Hailey Butman, Graduate Student, Dowd Lab, GW Department of Chemistry

Novel Antimicrobial Agents to Inhibit CoA Biosynthesis by Targeting Bacterial PPCS Activity
Fri, 22 April, 2022 2:00pm - 4:00pm

Hailey Butman, Graduate Student, Dowd Lab, GW Department of Chemistry


The increase in multidrug-resistant pathogens due to the overuse of antibiotics, as well as the lack of development of novel therapeutics, has presented an urgent need for the discovery of next-generation antibacterial agents. The biosynthesis of the enzyme cofactor coenzyme A (CoA) has long been known to be essential in both prokaryotes and eukaryotes due to its fundamental role in central metabolism. The lack of sequence similarities between microbial and mammalian CoA biosynthetic pathways makes microbial CoA biosynthesis an attractive set of targets for drug development. In bacteria, CoA precursor pantothenate (Pan) is synthesized by PanB, PanC, PanD, and PanE. In the second stage, Pan is converted to CoA in five enzymatic steps catalyzed by four proteins – PanK, CoaBC, CoaD, and CoaE. It was recently shown that, of all the enzymes in the CoA pathway, depletion only of CoaBC resulted in bactericidal activity, while depletion of the remaining enzymes was merely bacteriostatic. This leads to the hypothesis that inhibitors of CoaBC will disrupt CoA biosynthesis and kill bacterial cells. CoaBC is a bifunctional protein that harbors the enzymatic activities of both phosphopantothenoylcysteine synthetase (PPCS) and phosphopantothenoylcysteine decarboxylase (PPCDC), the second and third steps in the biosynthesis of CoA. Together, these activities catalyze the transformation of 4'-phosphopantothenic acid (P-Pan) into 4'-phosphopantetheine (P-PantSH), the precursor of CoA. This reaction proceeds through formation of the reactive intermediate, 4’-phosphopantothenoyl-CMP (Pan-CMP). Our work sets out to design, synthesize, and evaluate an array of Pan-CMP mimetics as inhibitors of PPCS.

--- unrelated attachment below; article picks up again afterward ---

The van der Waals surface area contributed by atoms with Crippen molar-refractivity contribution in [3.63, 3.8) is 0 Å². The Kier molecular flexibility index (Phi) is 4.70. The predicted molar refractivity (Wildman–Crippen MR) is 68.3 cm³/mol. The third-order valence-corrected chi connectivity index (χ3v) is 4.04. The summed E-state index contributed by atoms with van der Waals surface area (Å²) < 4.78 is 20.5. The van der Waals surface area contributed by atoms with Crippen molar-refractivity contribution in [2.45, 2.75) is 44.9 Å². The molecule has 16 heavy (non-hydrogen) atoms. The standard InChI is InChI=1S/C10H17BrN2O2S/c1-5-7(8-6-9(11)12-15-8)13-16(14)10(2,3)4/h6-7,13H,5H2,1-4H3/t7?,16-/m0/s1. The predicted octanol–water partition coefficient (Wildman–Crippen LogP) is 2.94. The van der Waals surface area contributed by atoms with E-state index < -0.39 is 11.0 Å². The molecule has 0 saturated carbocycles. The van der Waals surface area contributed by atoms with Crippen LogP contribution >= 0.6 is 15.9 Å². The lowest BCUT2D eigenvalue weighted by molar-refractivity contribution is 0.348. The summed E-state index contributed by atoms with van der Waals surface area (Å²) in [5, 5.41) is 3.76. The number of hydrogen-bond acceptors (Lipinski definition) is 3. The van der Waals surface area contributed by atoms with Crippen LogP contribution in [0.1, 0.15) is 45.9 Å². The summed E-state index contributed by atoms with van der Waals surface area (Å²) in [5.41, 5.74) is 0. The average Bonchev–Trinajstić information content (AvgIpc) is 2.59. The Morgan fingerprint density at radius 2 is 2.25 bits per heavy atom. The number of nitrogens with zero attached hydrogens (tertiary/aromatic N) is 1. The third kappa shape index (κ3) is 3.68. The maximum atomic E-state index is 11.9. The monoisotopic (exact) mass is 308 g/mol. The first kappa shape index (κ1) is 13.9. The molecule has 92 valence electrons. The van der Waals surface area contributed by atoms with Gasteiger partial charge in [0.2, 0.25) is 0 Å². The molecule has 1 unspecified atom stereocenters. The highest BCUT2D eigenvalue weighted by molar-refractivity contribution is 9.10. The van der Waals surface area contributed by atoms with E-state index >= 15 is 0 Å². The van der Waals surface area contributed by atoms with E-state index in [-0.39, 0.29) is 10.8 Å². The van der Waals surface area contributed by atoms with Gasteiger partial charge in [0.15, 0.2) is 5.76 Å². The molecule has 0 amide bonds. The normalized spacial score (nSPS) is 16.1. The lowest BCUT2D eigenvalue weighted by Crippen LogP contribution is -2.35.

A range of inhibitors have been designed and synthesized to create a multifaceted approach towards targeting the PPCS activity of CoA biosynthesis. These include Pan analogs, which are close structural analogs of pantothenic acid, the natural substrate for the PanK catalyzed phosphorylation to P-Pan in the first step of the CoA pathway. By employing a metabolic activation strategy, cell-permeable PPCS inhibitors have been developed. This approach relies on the target organism’s native PanK enzyme to accept alternate Pan-like substrates and undergo subsequent in situ coupling with CTP to form the active PPCS inhibitor. As a result, poor membrane permeability can be overcome by using the unphosphorylated version of such inhibitors. The PPCS inhibitor is phosphorylated inside the cell, resulting in the active inhibitor. In a parallel strategy, a series of phosphorylated prodrugs have been prepared, allowing these compounds to bypass metabolic activation, and ensuring that the phosphate group is not preventing permeation into the cell. Additionally, compounds will be prepared as P-Pan-CMP mimetics, which bypass metabolic activation and in situ coupling with CTP, already being synthesized as the active PPCS inhibitor. Together, these compounds have the potential to chemically validate CoaBC as a new antibacterial drug target and serve as lead compounds toward novel inhibitors.

 

Bio:

Hailey is currently a Ph.D. Candidate in the GWU Department of Chemistry in Dr. Cynthia Dowd’s research group. She received her bachelor’s degree in chemistry from Emmanuel College, located in Boston, MA, in 2016, after which she began pursuing her doctorate degree at GWU in the fall of 2016. Hailey’s research is focused on designing and synthesizing novel, next-generation antimicrobial agents that target the CoA biosynthetic pathway.

Online and In-person


Admission
Open to everyone.

Share This Event